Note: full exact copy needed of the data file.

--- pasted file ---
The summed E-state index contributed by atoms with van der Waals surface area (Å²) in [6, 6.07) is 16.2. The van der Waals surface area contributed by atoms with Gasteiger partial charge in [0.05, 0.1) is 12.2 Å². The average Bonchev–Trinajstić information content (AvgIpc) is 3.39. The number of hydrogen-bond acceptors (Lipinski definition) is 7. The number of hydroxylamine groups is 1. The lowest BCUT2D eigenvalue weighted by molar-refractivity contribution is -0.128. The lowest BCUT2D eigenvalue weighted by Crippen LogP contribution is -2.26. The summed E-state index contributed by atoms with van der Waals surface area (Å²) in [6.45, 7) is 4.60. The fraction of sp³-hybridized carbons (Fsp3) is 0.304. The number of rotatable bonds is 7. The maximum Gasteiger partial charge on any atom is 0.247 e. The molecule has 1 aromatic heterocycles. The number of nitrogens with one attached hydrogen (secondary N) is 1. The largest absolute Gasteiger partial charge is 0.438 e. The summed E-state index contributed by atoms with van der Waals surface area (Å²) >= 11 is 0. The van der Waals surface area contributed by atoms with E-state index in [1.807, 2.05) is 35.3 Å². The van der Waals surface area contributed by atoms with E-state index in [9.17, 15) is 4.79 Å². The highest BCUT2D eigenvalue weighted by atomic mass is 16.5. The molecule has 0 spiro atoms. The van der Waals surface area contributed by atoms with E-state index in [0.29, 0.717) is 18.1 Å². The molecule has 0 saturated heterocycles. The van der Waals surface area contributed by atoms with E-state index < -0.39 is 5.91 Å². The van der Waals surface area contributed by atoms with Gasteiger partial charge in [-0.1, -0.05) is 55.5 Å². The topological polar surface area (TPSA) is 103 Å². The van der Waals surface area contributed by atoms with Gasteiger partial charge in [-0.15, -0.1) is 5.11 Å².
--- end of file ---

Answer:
The summed E-state index contributed by atoms with van der Waals surface area (Å²) in [6, 6.07) is 16.2. The van der Waals surface area contributed by atoms with Gasteiger partial charge in [0.05, 0.1) is 12.2 Å². The average Bonchev–Trinajstić information content (AvgIpc) is 3.39. The number of hydrogen-bond acceptors (Lipinski definition) is 7. The number of hydroxylamine groups is 1. The lowest BCUT2D eigenvalue weighted by molar-refractivity contribution is -0.128. The lowest BCUT2D eigenvalue weighted by Crippen LogP contribution is -2.26. The summed E-state index contributed by atoms with van der Waals surface area (Å²) in [6.45, 7) is 4.60. The fraction of sp³-hybridized carbons (Fsp3) is 0.304. The number of rotatable bonds is 7. The maximum Gasteiger partial charge on any atom is 0.247 e. The molecule has 1 aromatic heterocycles. The number of nitrogens with one attached hydrogen (secondary N) is 1. The largest absolute Gasteiger partial charge is 0.438 e. The summed E-state index contributed by atoms with van der Waals surface area (Å²) >= 11 is 0. The van der Waals surface area contributed by atoms with E-state index in [1.807, 2.05) is 35.3 Å². The van der Waals surface area contributed by atoms with E-state index in [9.17, 15) is 4.79 Å². The highest BCUT2D eigenvalue weighted by atomic mass is 16.5. The molecule has 0 spiro atoms. The van der Waals surface area contributed by atoms with E-state index in [0.29, 0.717) is 18.1 Å². The molecule has 0 saturated heterocycles. The van der Waals surface area contributed by atoms with E-state index < -0.39 is 5.91 Å². The van der Waals surface area contributed by atoms with Gasteiger partial charge in [-0.1, -0.05) is 55.5 Å². The topological polar surface area (TPSA) is 103 Å². The van der Waals surface area contributed by atoms with Gasteiger partial charge in [-0.15, -0.1) is 5.11 Å².